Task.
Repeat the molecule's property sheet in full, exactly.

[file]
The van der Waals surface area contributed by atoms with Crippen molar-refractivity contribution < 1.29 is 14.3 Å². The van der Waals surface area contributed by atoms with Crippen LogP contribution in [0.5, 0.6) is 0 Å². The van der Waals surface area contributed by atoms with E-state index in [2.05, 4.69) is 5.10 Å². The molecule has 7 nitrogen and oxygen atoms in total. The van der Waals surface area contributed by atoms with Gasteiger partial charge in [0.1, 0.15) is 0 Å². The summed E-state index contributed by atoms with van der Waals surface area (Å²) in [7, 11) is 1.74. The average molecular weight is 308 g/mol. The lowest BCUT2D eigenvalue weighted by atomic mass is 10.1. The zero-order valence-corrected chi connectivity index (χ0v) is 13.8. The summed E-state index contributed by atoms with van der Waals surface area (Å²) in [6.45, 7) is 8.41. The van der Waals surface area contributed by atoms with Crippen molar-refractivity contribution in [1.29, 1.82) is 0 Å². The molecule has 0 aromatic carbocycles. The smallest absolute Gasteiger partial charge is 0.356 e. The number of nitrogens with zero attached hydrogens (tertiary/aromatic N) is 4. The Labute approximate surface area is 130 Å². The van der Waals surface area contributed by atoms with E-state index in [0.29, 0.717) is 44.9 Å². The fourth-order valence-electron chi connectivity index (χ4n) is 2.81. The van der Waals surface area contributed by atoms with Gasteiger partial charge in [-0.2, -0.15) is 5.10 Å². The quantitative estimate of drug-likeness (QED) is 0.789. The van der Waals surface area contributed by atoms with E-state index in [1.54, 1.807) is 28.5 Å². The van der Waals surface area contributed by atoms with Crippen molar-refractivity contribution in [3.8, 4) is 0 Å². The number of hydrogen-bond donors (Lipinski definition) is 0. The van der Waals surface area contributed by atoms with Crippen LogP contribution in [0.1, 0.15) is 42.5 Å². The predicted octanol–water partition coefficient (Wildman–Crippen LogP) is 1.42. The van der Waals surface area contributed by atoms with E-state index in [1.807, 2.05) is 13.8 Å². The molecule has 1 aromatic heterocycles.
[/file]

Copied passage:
The van der Waals surface area contributed by atoms with Crippen molar-refractivity contribution < 1.29 is 14.3 Å². The van der Waals surface area contributed by atoms with Crippen LogP contribution in [0.5, 0.6) is 0 Å². The van der Waals surface area contributed by atoms with E-state index in [2.05, 4.69) is 5.10 Å². The molecule has 7 nitrogen and oxygen atoms in total. The van der Waals surface area contributed by atoms with Gasteiger partial charge in [0.1, 0.15) is 0 Å². The summed E-state index contributed by atoms with van der Waals surface area (Å²) in [7, 11) is 1.74. The average molecular weight is 308 g/mol. The lowest BCUT2D eigenvalue weighted by atomic mass is 10.1. The zero-order valence-corrected chi connectivity index (χ0v) is 13.8. The summed E-state index contributed by atoms with van der Waals surface area (Å²) in [6.45, 7) is 8.41. The van der Waals surface area contributed by atoms with Crippen molar-refractivity contribution in [1.29, 1.82) is 0 Å². The molecule has 0 aromatic carbocycles. The smallest absolute Gasteiger partial charge is 0.356 e. The number of nitrogens with zero attached hydrogens (tertiary/aromatic N) is 4. The Labute approximate surface area is 130 Å². The van der Waals surface area contributed by atoms with E-state index in [0.29, 0.717) is 44.9 Å². The fourth-order valence-electron chi connectivity index (χ4n) is 2.81. The van der Waals surface area contributed by atoms with Gasteiger partial charge in [-0.2, -0.15) is 5.10 Å². The quantitative estimate of drug-likeness (QED) is 0.789. The van der Waals surface area contributed by atoms with E-state index in [1.54, 1.807) is 28.5 Å². The van der Waals surface area contributed by atoms with Crippen molar-refractivity contribution in [3.8, 4) is 0 Å². The number of hydrogen-bond donors (Lipinski definition) is 0. The van der Waals surface area contributed by atoms with Crippen LogP contribution in [0.1, 0.15) is 42.5 Å². The predicted octanol–water partition coefficient (Wildman–Crippen LogP) is 1.42. The van der Waals surface area contributed by atoms with E-state index in [1.807, 2.05) is 13.8 Å². The molecule has 1 aromatic heterocycles.